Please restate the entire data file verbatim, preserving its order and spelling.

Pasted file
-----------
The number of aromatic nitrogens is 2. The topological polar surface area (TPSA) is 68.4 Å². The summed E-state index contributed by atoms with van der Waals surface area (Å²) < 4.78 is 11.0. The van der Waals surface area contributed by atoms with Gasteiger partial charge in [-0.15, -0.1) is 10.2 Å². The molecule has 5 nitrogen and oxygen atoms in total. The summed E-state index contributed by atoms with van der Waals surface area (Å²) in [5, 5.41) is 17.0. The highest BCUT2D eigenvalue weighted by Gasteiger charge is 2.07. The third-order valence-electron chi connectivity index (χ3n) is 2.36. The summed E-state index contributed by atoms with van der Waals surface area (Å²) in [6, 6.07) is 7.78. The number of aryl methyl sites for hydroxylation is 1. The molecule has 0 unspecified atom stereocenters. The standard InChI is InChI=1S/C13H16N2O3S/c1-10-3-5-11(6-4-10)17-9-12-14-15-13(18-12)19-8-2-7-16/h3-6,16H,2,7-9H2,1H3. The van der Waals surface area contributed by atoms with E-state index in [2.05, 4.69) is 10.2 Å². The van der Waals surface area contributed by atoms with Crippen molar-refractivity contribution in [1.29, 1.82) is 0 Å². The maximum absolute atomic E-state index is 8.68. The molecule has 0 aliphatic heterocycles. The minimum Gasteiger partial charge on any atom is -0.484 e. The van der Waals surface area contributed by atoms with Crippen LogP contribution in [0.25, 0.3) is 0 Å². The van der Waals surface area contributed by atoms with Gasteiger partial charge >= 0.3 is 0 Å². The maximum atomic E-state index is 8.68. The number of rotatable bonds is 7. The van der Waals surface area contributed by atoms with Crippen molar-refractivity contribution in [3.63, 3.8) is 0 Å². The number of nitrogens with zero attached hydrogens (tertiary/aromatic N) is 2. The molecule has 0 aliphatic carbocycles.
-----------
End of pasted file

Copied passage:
The number of aromatic nitrogens is 2. The topological polar surface area (TPSA) is 68.4 Å². The summed E-state index contributed by atoms with van der Waals surface area (Å²) < 4.78 is 11.0. The van der Waals surface area contributed by atoms with Gasteiger partial charge in [-0.15, -0.1) is 10.2 Å². The molecule has 5 nitrogen and oxygen atoms in total. The summed E-state index contributed by atoms with van der Waals surface area (Å²) in [5, 5.41) is 17.0. The highest BCUT2D eigenvalue weighted by Gasteiger charge is 2.07. The third-order valence-electron chi connectivity index (χ3n) is 2.36. The summed E-state index contributed by atoms with van der Waals surface area (Å²) in [6, 6.07) is 7.78. The number of aryl methyl sites for hydroxylation is 1. The molecule has 0 unspecified atom stereocenters. The standard InChI is InChI=1S/C13H16N2O3S/c1-10-3-5-11(6-4-10)17-9-12-14-15-13(18-12)19-8-2-7-16/h3-6,16H,2,7-9H2,1H3. The van der Waals surface area contributed by atoms with E-state index in [2.05, 4.69) is 10.2 Å². The van der Waals surface area contributed by atoms with Crippen molar-refractivity contribution in [1.29, 1.82) is 0 Å². The maximum absolute atomic E-state index is 8.68. The molecule has 0 aliphatic heterocycles. The minimum Gasteiger partial charge on any atom is -0.484 e. The van der Waals surface area contributed by atoms with Crippen LogP contribution in [0.25, 0.3) is 0 Å². The van der Waals surface area contributed by atoms with Gasteiger partial charge >= 0.3 is 0 Å². The maximum atomic E-state index is 8.68. The number of rotatable bonds is 7. The van der Waals surface area contributed by atoms with Crippen molar-refractivity contribution in [3.63, 3.8) is 0 Å². The number of nitrogens with zero attached hydrogens (tertiary/aromatic N) is 2. The molecule has 0 aliphatic carbocycles.